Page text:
The FIFA Women’s World Cup 2023 will be remembered for the unforgettable stories. It was also the tournament when the world took notice of women’s football. The sport worldwide will never be the same. It was only in June when the event faced the threat of an international television blackout following ongoing negotiations between FIFA and broadcast companies that highlighted a limited broadcast infrastructure for the women’s sport. Last-minute deals allowed the Women’s World Cup coverage to air in over 200 territories and through FIFA’s own platform FIFA+.
1.7 million tickets were sold for the World Cup in Australia and New Zealand, smashing the record of 1.3 million tickets set in Canada in 2015. It was also the first tournament expanded to 32 participating teams from 24 teams in France 2019, FIFA’s expansion of the Women’s World Cup meant that this year there were eight teams making their first appearances, the eight debutantes brought richness and variety and contributed to some seismic shocks. The Philippines, Ireland, Zambia, Haiti, Vietnam, Portugal, Panama and Morocco all played their part in making this an unforgettable World Cup. Morocco shocked the world by making it out of the group that contained Colombia, Germany and South Korea. Morocco became the tournament’s first Arab team to reach the knockout phase despite losing 6-0 against Germany.
Morocco’s Nouhaila Benzina made history by becoming the first player to wear a hijab at a World Cup. It was Morocco’s second World Cup fairy-tale within the last year, with the men’s team having made the semi-finals in Qatar.
The 2023 World Cup will be remembered for the high standard of performances from the outside traditional strong nations, co-hosts Australia made it to the semi-finals, and New Zealand pulled off one of the major upsets by beating Norway in the opening group stage game and Colombia reached the quarterfinals. The Colombian team held their own throughout and took the continent’s mantle from Brazil and were the only Latin American side to reach the quarterfinals. Nigeria and South Africa also made through to the knockout round, further highlighting the rise and potential of women’s football in Africa.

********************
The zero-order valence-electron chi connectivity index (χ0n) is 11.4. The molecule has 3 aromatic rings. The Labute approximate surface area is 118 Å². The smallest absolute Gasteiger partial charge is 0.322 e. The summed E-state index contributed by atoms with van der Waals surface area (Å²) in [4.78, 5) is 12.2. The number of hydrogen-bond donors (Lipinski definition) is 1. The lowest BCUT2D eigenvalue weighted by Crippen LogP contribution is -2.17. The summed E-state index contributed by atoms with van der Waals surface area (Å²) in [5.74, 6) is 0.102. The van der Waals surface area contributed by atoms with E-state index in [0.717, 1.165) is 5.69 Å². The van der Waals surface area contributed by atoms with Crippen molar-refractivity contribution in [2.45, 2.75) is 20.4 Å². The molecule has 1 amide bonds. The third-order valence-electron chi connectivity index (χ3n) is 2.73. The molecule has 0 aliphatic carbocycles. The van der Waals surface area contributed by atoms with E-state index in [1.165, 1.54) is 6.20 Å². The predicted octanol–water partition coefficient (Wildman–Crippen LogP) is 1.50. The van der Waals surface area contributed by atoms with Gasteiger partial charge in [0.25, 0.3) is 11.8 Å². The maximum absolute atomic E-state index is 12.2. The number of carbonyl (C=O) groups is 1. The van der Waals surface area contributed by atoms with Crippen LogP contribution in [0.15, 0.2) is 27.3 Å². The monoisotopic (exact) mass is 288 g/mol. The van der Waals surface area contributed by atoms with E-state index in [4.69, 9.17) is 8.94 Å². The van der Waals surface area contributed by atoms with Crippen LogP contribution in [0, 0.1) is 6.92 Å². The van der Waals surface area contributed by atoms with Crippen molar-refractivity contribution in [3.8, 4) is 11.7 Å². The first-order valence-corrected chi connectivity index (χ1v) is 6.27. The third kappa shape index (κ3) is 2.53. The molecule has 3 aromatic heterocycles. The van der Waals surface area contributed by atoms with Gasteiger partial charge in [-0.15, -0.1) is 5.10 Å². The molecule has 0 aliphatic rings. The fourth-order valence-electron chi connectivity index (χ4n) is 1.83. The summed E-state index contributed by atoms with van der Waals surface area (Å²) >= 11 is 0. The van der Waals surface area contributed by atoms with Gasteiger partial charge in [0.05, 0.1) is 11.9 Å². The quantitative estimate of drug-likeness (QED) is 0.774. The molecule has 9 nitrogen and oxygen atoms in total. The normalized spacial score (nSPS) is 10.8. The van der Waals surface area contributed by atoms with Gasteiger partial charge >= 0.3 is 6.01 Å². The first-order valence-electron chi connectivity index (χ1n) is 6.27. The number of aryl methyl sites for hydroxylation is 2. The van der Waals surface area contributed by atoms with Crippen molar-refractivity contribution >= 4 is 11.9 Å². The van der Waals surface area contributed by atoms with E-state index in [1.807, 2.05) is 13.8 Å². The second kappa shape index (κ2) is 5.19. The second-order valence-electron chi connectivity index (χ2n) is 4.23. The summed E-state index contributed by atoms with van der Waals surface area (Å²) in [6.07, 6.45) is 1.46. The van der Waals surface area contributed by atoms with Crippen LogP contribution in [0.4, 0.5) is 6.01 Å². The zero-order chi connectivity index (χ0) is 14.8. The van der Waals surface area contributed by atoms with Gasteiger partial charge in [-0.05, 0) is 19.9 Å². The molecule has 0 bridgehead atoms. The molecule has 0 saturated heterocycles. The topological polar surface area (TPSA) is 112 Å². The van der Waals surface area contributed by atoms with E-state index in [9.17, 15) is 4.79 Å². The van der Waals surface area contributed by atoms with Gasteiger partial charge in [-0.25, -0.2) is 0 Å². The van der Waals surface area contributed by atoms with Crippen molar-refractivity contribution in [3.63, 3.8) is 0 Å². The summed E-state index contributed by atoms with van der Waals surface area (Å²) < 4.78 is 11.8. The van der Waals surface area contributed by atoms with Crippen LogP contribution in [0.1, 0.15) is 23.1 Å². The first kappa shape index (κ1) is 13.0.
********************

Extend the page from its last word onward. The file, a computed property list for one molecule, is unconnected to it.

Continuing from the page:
Jamaica became the first Caribbean nation to reach the knockout phase of the tournament. Considering how the Jamaica ‘Reggae Girlz’ exited the previous World Cup in France after three heavy defeats, they won global admiration as they eliminated Brazil and broke through the knockout phase. This was a highly significant achievement in that context especially given that the Jamaican Football Federation had cut its pre-tournament funding and the players needed the financial assistance of both the Bob Marley Foundation and Adidas on their journey to the tournament. They were not the only team that had issues with their federations; South Africa, Haiti, Nigeria, as well as Canada, Spain, France and England, were all involved in disagreements with their respective federations.
This was the World Cup of goalkeeping; the tournament has demonstrated a new level of respect for the world’s best keepers. Australia goalkeeper Mackenzie Arnold became a hero during the penalty shootout against France. Alyssa Naeher was the first goalkeeper to take and score a penalty in a men’s or women’s World Cup. Sweden’s Zećira Mušović impressed the world with her performances and Jamaica’s goalkeeper Rebecca Spencer kept a clean sheet throughout Jamaica’s group stage games.
Only four teams had won the Women’s World Cup before this edition and each member of that elite quarter had bowed by the quarterfinals. Nations such as Brazil, Germany failed to get out of their respective groups; traditional powerhouse nations were dispatched long before the final rounds. Shockingly reigning and two-time champions US women’s national team were knocked out by Sweden on penalties in the round of 16. This was a game of high drama, as the world waited for goal-line technology to confirm that Lena Hertig’s penalty had in fact crossed the by a millimetre. It condemned the US to the worst World Cup performance in their history creating a sense of crisis in the process.
The historic win for Spain’s women’s team belongs to their players; growth has been the theme of this tournament with its record attendance, viewing figures and unprecedented levels of interest. This was the moment when it became clear that women’s football worldwide would never be the same again. “Women’s football is on a growth trajectory unlike any other sport in this world,” said Sarai Bareman, FIFA’s chief women’s football officer. “It is the biggest growth opportunity that FIFA as an organisation has today but more importantly our sport, football has today. It is the biggest growth opportunity there is”.
The success of the Women’s World Cup may pressure FIFA to fast-track its long-term goal of gender parity.
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